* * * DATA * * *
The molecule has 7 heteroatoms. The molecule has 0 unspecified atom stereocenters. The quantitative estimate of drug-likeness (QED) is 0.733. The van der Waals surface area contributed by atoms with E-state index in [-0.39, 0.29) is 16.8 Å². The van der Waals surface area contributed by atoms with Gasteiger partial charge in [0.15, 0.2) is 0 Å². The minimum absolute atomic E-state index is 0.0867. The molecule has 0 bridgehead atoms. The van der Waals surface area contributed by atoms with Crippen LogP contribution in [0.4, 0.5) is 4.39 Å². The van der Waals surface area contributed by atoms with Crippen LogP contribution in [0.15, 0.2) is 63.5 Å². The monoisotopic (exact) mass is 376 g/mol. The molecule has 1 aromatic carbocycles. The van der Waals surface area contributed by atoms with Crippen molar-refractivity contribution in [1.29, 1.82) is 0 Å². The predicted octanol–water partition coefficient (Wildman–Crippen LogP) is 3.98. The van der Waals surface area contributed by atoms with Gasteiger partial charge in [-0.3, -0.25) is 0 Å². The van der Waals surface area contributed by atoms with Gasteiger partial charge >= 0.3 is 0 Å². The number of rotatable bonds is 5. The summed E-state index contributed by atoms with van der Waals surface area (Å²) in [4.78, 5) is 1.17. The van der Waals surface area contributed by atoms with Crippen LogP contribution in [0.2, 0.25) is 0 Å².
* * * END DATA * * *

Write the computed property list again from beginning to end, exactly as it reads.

The molecule has 7 heteroatoms. The molecule has 0 unspecified atom stereocenters. The quantitative estimate of drug-likeness (QED) is 0.733. The van der Waals surface area contributed by atoms with E-state index in [-0.39, 0.29) is 16.8 Å². The van der Waals surface area contributed by atoms with Gasteiger partial charge in [0.15, 0.2) is 0 Å². The minimum absolute atomic E-state index is 0.0867. The molecule has 0 bridgehead atoms. The van der Waals surface area contributed by atoms with Crippen LogP contribution in [0.4, 0.5) is 4.39 Å². The van der Waals surface area contributed by atoms with Crippen LogP contribution in [0.15, 0.2) is 63.5 Å². The monoisotopic (exact) mass is 376 g/mol. The molecule has 1 aromatic carbocycles. The van der Waals surface area contributed by atoms with Crippen molar-refractivity contribution in [1.29, 1.82) is 0 Å². The predicted octanol–water partition coefficient (Wildman–Crippen LogP) is 3.98. The van der Waals surface area contributed by atoms with Gasteiger partial charge in [-0.3, -0.25) is 0 Å². The van der Waals surface area contributed by atoms with Gasteiger partial charge >= 0.3 is 0 Å². The number of rotatable bonds is 5. The summed E-state index contributed by atoms with van der Waals surface area (Å²) in [4.78, 5) is 1.17. The van der Waals surface area contributed by atoms with Crippen LogP contribution in [0.2, 0.25) is 0 Å².